"Nondetected": The Politics of Measurement of Asbestos in Talc, 1971–1976

David Rosner, PhD, MPH; Gerald Markowitz, PhD; Merlin Chowkwanyun, PhD, MPH

Disclosures

Am J Public Health. 2019;109(7):969-974. 

In This Article

Abstract and Introduction

Abstract

The recent lawsuits against Johnson & Johnson have raised the issue of what and when talcum powder manufacturers knew about the presence of asbestos in their products and what they did or did not do to protect the public. Low-level exposure to asbestos in talc is said to result in either mesothelioma or ovarian cancer. Johnson & Johnson has claimed that there was "no detectable asbestos" in their products and that any possible incidental presence was too small to act as a carcinogen. But what exactly does "nondetected" mean? Here, we examine the historical development of the argument that asbestos in talcum powder was "nondetected." We use a unique set of historical documents from the early 1970s, when low-level pollution of talc with asbestos consumed the cosmetics industry. We trace the debate over the Food and Drug Administration's efforts to guarantee that talc was up to 99.99% free of chrysotile and 99.9% free of amphibole asbestos. Cosmetic talc powder manufacturers, through their trade association, pressed for a less stringent methodology and adopted the term "nondetected" rather than "asbestos-free" as a term of art.

Introduction

The recent lawsuits against Johnson & Johnson, and particularly the $4.8 billion verdict against the company, have raised the issue of what and when talcum powder manufacturers knew about the presence of asbestos in their products and what they did or did not do to protect the public.[1]

Since the mid-1960s, asbestos, even at low levels, has been recognized as a cause of lung cancer and mesothelioma. Since the early 1970s, the cosmetics industry, as represented by the Cosmetic, Toiletry, and Fragrance Association (CTFA), has claimed that there was either no asbestos or that any residual asbestos in their products was "nondetected." But what exactly does "nondetected" mean? Here, we examine the historical development of the argument that asbestos in talcum powder was nondetectable.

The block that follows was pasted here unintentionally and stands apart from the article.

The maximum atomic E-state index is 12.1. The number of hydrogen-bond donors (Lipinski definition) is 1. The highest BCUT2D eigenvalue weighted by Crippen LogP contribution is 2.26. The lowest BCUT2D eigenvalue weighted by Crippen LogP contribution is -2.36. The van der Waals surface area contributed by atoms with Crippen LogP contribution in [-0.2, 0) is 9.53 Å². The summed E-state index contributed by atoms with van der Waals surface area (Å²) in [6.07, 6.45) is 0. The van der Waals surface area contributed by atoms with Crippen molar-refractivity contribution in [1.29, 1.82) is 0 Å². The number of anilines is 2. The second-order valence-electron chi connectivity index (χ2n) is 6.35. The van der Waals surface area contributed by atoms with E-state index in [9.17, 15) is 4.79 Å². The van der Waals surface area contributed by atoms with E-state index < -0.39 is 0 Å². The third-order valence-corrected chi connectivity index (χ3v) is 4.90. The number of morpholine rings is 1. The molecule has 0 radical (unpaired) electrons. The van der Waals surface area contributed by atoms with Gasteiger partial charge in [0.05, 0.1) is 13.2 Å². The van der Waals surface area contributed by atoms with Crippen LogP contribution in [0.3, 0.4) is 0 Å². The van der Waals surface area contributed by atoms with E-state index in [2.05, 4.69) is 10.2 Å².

We use a unique set of historical documents from the early 1970s,[2] when the Food and Drug Administration (FDA) raised concerns over findings of low level pollution of talc with asbestos. We trace the debate over the FDA's efforts to guarantee that talc was up to 99.99% free of chrysotile and 99.9% free of amphibole asbestos. Talc powder companies' counterproposals were less stringent; they proposed methodologies that were capable of detecting asbestos up to 99.5%. The difference in these methodologies meant that potentially billions of asbestos fibers could be released into the air when babies were powdered or adults powdered themselves.

Cosmetic talc powder manufacturers pressed for the less stringent methodology and adopted the term "nondetected" asbestos, rather than "asbestos-free" as a term of art. The CTFA, the industry trade association, which represented companies such as Johnson & Johnson, Colgate, Pfizer, Mennen, Avon, and other manufacturers of cosmetic talc products, spearheaded the efforts to define how to measure asbestos in talc.

These contests over methodology were enormously important. They should be seen as part of parallel battles over operationalization of regulatory terms. Since 1958, the FDA had been embroiled in controversy over proper interpretation of the so-called "Delaney clause," which banned approval of food additives that were carcinogenic. But how exactly to "define zero," as historian Sarah Vogel puts it, was far from self-evident and resulted in decades of debates over the clause's interpretation.[3] When the controversy over talc began, the National Institute for Occupational Safety and Health (NIOSH) was arguing that only an asbestos exposure approaching zero could ensure workers' protection against cancers.[4] If asbestos could cause cancer among workers even at minimal levels of exposure, then consumer advocates and federal officials worried that everyday users of products with asbestos were at risk, too. In earlier articles, we have traced how two other trade associations representing manufacturers of asbestos products reacted to the changing political, scientific, and regulatory efforts to control asbestos exposure.[5] Here, we look at a third, the CTFA, representing an industry whose market was the broad public: men and women, mothers and fathers, and even babies.

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